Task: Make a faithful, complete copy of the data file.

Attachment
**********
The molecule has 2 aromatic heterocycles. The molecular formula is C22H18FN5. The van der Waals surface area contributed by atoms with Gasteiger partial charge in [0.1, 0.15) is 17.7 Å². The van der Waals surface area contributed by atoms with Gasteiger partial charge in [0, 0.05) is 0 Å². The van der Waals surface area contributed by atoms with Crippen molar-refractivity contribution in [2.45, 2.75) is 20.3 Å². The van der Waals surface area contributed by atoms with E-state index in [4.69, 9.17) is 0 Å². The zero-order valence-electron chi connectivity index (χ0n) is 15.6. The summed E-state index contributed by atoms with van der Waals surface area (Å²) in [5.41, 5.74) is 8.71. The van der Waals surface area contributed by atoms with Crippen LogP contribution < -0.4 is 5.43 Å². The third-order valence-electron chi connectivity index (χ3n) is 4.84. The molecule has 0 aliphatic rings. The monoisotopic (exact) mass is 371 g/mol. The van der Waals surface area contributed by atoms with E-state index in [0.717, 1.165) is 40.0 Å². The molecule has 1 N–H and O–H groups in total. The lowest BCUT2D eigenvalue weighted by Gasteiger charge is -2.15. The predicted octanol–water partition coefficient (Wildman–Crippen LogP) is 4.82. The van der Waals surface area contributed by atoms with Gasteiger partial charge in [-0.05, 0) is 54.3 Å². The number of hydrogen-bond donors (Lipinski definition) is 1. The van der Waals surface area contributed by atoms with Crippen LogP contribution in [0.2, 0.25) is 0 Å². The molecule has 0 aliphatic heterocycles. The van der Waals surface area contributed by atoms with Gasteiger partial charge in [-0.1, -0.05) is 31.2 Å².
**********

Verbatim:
The molecule has 2 aromatic heterocycles. The molecular formula is C22H18FN5. The van der Waals surface area contributed by atoms with Gasteiger partial charge in [0.1, 0.15) is 17.7 Å². The van der Waals surface area contributed by atoms with Gasteiger partial charge in [0, 0.05) is 0 Å². The van der Waals surface area contributed by atoms with Crippen molar-refractivity contribution in [2.45, 2.75) is 20.3 Å². The van der Waals surface area contributed by atoms with E-state index in [4.69, 9.17) is 0 Å². The zero-order valence-electron chi connectivity index (χ0n) is 15.6. The summed E-state index contributed by atoms with van der Waals surface area (Å²) in [5.41, 5.74) is 8.71. The van der Waals surface area contributed by atoms with Crippen LogP contribution < -0.4 is 5.43 Å². The third-order valence-electron chi connectivity index (χ3n) is 4.84. The molecule has 0 aliphatic rings. The monoisotopic (exact) mass is 371 g/mol. The van der Waals surface area contributed by atoms with E-state index in [0.717, 1.165) is 40.0 Å². The molecule has 1 N–H and O–H groups in total. The lowest BCUT2D eigenvalue weighted by Gasteiger charge is -2.15. The predicted octanol–water partition coefficient (Wildman–Crippen LogP) is 4.82. The van der Waals surface area contributed by atoms with Gasteiger partial charge in [-0.05, 0) is 54.3 Å². The number of hydrogen-bond donors (Lipinski definition) is 1. The van der Waals surface area contributed by atoms with Crippen LogP contribution in [0.2, 0.25) is 0 Å². The molecule has 0 aliphatic heterocycles. The van der Waals surface area contributed by atoms with Gasteiger partial charge in [-0.1, -0.05) is 31.2 Å².